Do you consider these 7 factors in the patient mobility assessment process?
The International Standards for manual handling of people in the healthcare sector discuss various methods of assessment1. The most essential transfers take place multiple times throughout the daily journey. Risk assessment helps to identify the most appropriate transfer and equipment for the situation and activity to be carried out. This helps promote functional mobility and reduce the risk of caregiver injury.
“As a first step in the assessment process, the key is to understand the person’s capabilities and where guidance or assistance is required”
Here are 7 factors to consider:
- Medical and physical conditions such as arthritis, stroke, Parkinson’s disease, diabetes, heart conditions and lung disease can all impact mobility. The caregiver needs to plan and provide care, support and assistance depending on the level of function and potential risks related to balance, stiffness, loss of sensation, pain or anxiety for example.
- Functional mobility can then be established to identify the most appropriate equipment and transfer solutions to improve or maintain this level of function.
- Preferences and capabilities of the patient/resident should always be taken into account wherever possible.
- Cognitive ability and emotional state are important factors to consider as they can impact a person’s mobility level. For example, the mobility of a person living with dementia may fluctuate throughout the day, according to their cognitive state. Activities of daily living and the choices caregivers make, may create ‘moments of friction’ for the person living with dementia.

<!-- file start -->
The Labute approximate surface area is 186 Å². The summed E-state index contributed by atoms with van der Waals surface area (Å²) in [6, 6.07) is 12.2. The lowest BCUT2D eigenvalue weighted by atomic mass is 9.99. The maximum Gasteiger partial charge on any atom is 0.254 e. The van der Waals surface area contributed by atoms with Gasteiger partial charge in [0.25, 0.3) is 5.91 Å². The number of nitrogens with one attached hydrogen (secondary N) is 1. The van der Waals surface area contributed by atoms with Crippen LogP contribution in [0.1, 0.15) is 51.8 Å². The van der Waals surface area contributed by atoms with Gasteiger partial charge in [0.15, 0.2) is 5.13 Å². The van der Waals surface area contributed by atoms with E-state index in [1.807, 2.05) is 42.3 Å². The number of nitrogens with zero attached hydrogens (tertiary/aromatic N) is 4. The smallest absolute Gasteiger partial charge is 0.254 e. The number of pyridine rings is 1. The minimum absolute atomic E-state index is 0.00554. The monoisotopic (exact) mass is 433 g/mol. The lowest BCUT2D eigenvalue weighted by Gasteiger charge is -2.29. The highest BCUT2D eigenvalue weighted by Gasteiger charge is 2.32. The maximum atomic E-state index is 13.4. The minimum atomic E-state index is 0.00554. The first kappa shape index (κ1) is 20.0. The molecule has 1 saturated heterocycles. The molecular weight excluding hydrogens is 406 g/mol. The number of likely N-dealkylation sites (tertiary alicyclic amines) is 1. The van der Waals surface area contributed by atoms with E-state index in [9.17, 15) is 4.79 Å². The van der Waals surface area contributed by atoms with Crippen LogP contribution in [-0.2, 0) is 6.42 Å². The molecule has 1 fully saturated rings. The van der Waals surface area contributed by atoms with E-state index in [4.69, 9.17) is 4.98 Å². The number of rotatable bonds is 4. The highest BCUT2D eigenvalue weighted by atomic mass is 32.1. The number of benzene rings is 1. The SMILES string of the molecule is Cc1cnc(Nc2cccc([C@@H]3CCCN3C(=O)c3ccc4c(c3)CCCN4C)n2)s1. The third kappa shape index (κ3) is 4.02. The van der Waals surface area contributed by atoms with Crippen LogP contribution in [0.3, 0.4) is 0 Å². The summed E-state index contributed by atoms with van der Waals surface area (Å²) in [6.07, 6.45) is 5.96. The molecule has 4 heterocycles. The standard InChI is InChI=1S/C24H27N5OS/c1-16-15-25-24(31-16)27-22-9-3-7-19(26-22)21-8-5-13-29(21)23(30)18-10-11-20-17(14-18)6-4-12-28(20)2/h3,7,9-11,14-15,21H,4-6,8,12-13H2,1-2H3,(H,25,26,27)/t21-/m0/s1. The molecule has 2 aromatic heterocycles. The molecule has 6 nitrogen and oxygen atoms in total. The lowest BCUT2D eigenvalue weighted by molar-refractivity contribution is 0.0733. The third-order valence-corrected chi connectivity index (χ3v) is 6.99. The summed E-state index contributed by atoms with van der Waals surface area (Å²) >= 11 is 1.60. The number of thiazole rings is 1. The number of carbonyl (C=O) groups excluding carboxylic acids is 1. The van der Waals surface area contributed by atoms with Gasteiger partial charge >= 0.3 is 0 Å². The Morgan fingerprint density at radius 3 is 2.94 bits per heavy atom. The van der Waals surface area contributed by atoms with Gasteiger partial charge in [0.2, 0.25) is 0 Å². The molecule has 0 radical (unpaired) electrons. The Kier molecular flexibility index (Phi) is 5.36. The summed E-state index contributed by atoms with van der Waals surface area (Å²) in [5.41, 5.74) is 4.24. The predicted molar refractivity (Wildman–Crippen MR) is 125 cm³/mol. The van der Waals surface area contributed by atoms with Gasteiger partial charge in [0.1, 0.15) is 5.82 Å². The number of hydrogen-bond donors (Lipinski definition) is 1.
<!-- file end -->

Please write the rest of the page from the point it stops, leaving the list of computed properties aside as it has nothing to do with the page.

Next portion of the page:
- The physical environment such as space, potential slipping or tripping hazards, obstacles, lighting etc should be assessed to maximise patient and caregiver safety.
- Number of caregivers required and if one-to-one care can be provided. Look at all of the care routines including number of transfers, frequency of hygiene procedures and any differences during the day.
- Caregiver skill-level - training in safe patient handling and mobility practices is essential and should be kept up to date in line with local policies and international best practice.
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1. ISO/TR 12296:2012 Ergonomics — Manual Handling of People in the Healthcare Sector, 2012